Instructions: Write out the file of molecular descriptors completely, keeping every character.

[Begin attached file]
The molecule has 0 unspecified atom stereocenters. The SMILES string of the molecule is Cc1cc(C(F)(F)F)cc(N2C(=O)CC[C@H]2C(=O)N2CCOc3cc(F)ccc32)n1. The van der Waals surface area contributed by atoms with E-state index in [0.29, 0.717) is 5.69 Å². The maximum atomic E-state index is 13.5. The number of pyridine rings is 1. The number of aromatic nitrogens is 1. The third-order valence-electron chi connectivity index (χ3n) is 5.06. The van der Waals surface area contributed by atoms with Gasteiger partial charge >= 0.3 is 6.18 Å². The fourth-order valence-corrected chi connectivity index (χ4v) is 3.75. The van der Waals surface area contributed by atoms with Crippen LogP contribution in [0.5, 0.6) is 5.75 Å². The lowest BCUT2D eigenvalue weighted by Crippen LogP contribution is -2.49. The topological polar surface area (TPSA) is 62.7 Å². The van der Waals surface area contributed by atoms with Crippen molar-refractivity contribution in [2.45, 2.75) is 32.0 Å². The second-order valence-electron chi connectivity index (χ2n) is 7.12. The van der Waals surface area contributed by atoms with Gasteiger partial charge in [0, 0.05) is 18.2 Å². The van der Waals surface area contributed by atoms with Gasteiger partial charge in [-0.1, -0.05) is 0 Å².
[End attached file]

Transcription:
The molecule has 0 unspecified atom stereocenters. The SMILES string of the molecule is Cc1cc(C(F)(F)F)cc(N2C(=O)CC[C@H]2C(=O)N2CCOc3cc(F)ccc32)n1. The van der Waals surface area contributed by atoms with E-state index in [0.29, 0.717) is 5.69 Å². The maximum atomic E-state index is 13.5. The number of pyridine rings is 1. The number of aromatic nitrogens is 1. The third-order valence-electron chi connectivity index (χ3n) is 5.06. The van der Waals surface area contributed by atoms with Gasteiger partial charge >= 0.3 is 6.18 Å². The fourth-order valence-corrected chi connectivity index (χ4v) is 3.75. The van der Waals surface area contributed by atoms with Crippen LogP contribution in [0.5, 0.6) is 5.75 Å². The lowest BCUT2D eigenvalue weighted by Crippen LogP contribution is -2.49. The topological polar surface area (TPSA) is 62.7 Å². The van der Waals surface area contributed by atoms with Crippen molar-refractivity contribution in [2.45, 2.75) is 32.0 Å². The second-order valence-electron chi connectivity index (χ2n) is 7.12. The van der Waals surface area contributed by atoms with Gasteiger partial charge in [0, 0.05) is 18.2 Å². The van der Waals surface area contributed by atoms with Gasteiger partial charge in [-0.1, -0.05) is 0 Å².